At the time, after the first unexpected and unpleasant rush of what he hadn't yet known to call adrenalin had had him flinging the corpse off and rolling clear in what he would not even to himself call a panic, he was reasonably sure of what had happened even before the first of the idiots poked his head into the mouth of the cave and said "There's something..."
Peretur managed to get himself on his feet, hobble to the entrance, and deflect the idiot's nervous spear-thrust with one arm.
"He's survived," the second idiot said blankly as Peretur reached the cave's mouth, set his back against the stone, and relaxed with all three idiots in vision, "and he feels like us."
"I've killed your water monster," Peretur said acidly. "You needn't all thank me at once."
"Is that its blood?" the third idiot asked, wide-eyed, leaping to catch him as his knees suddenly buckled.
Peretur nodded, curling his lip (other inhabitants of this particular peninsula, unlike these clowns, at least understood the concept of a bathhouse).
"That explains it," his support induced from two non-data and another datum the wrong way round. "The Creature bled on all of us! Its blood gave us this immortality, just like Sigwarthaz Fafnisbane!"
"It was a largely man-shaped creature, not a lindworm or any other sort of dragon -- " (and thank the mercy of heaven for that, he's always hated all kinds of worms, even when Guher was a boy he hated seeing naked earthworms wriggle -- even when his mother taught him to fish he'd finally trapped flies and tied them onto his hook somehow rather than pick up a worm and thread it on a hook -- and snakes are worse, all scaled and coiled and hissing, and vipers worst of all --)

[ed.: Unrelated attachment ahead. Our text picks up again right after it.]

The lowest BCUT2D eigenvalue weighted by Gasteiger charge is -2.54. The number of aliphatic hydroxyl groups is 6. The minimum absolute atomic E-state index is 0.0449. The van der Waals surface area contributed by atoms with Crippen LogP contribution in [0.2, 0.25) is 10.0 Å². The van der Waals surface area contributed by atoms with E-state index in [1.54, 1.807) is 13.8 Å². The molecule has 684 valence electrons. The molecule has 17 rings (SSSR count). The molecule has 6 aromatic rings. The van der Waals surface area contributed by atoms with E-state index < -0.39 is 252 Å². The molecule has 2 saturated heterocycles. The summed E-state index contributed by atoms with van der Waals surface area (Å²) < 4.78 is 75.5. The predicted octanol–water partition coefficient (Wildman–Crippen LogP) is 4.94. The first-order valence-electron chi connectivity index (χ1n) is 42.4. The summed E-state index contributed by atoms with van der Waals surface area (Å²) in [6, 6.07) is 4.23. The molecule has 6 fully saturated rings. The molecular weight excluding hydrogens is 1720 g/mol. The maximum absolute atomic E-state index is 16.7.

"But it can't be complete immortality," Idiot One interrupted, "because Sigwarthaz died when his wife's kinsman stabbed him in the back."
"I thought he died in a wrestling match with Gotthormaz the Wer-Wolf where they both slew each other," the second idiot contradicted.
"Maybe Gotthormaz was the wife's kinsman? I think she had something to do with it..." Idiot Three had offered.
"Oh, Body of CHRIST," Peretur swore, and treated them to a lecture on the differences between Sigwarth (he barely remembered to add the -az for their benefit, not trusting them to recognize the original Isquaish** version of the name) Wormslayer, grandson of Wols the Young and like him king in Salland, and his own grandson Sigfrith(az) Wormslayer; the dragons (skin-turned Dwarrows) slain by each, and why, and how the dwarf Gotthormaz was kin to both of the latter; and the separate manners of their deaths, as told to him by Guher Govan Flowinghair, whom he described for the idiots' benefit as "my kinsman, who knows the tales of the Goths and Franks because his mother is Caesar's sister on the father's side as well as the mother's, and so he was fostered with their father his grandfather's Gewis kinsmen, and back when other Franks and Frisians came to Britain to swell the numbers of the Gewisse, they had scribes write down the tales of their heroes in good Latin for my kinsman and his ancestors to read.